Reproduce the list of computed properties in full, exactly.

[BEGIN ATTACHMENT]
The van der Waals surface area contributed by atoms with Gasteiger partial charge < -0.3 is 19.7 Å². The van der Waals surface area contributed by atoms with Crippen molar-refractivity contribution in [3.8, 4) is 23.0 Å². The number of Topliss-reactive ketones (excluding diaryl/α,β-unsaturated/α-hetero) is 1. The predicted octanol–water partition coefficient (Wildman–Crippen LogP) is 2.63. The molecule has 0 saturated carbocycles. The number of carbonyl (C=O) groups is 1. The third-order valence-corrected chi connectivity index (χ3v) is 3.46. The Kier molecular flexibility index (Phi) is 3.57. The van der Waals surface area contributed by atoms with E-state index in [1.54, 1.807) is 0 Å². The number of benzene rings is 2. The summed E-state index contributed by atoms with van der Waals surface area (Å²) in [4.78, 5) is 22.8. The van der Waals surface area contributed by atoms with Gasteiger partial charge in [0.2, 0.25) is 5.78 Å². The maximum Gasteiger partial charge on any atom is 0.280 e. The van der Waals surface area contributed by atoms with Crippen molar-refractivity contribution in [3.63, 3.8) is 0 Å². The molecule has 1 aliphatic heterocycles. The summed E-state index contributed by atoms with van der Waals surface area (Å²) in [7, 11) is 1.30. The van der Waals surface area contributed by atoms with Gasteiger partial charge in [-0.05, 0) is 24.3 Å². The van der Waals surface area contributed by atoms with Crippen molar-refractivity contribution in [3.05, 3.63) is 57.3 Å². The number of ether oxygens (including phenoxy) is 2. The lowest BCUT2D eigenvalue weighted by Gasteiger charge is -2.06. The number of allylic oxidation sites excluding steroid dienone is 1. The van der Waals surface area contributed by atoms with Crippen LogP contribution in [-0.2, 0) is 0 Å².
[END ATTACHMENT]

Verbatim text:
The van der Waals surface area contributed by atoms with Gasteiger partial charge < -0.3 is 19.7 Å². The van der Waals surface area contributed by atoms with Crippen molar-refractivity contribution in [3.8, 4) is 23.0 Å². The number of Topliss-reactive ketones (excluding diaryl/α,β-unsaturated/α-hetero) is 1. The predicted octanol–water partition coefficient (Wildman–Crippen LogP) is 2.63. The molecule has 0 saturated carbocycles. The number of carbonyl (C=O) groups is 1. The third-order valence-corrected chi connectivity index (χ3v) is 3.46. The Kier molecular flexibility index (Phi) is 3.57. The van der Waals surface area contributed by atoms with E-state index in [1.54, 1.807) is 0 Å². The number of benzene rings is 2. The summed E-state index contributed by atoms with van der Waals surface area (Å²) in [4.78, 5) is 22.8. The van der Waals surface area contributed by atoms with Gasteiger partial charge in [0.2, 0.25) is 5.78 Å². The maximum Gasteiger partial charge on any atom is 0.280 e. The van der Waals surface area contributed by atoms with Crippen molar-refractivity contribution in [3.63, 3.8) is 0 Å². The molecule has 1 aliphatic heterocycles. The summed E-state index contributed by atoms with van der Waals surface area (Å²) in [7, 11) is 1.30. The van der Waals surface area contributed by atoms with Gasteiger partial charge in [-0.05, 0) is 24.3 Å². The van der Waals surface area contributed by atoms with Crippen molar-refractivity contribution in [3.05, 3.63) is 57.3 Å². The number of ether oxygens (including phenoxy) is 2. The lowest BCUT2D eigenvalue weighted by Gasteiger charge is -2.06. The number of allylic oxidation sites excluding steroid dienone is 1. The van der Waals surface area contributed by atoms with Crippen LogP contribution in [-0.2, 0) is 0 Å².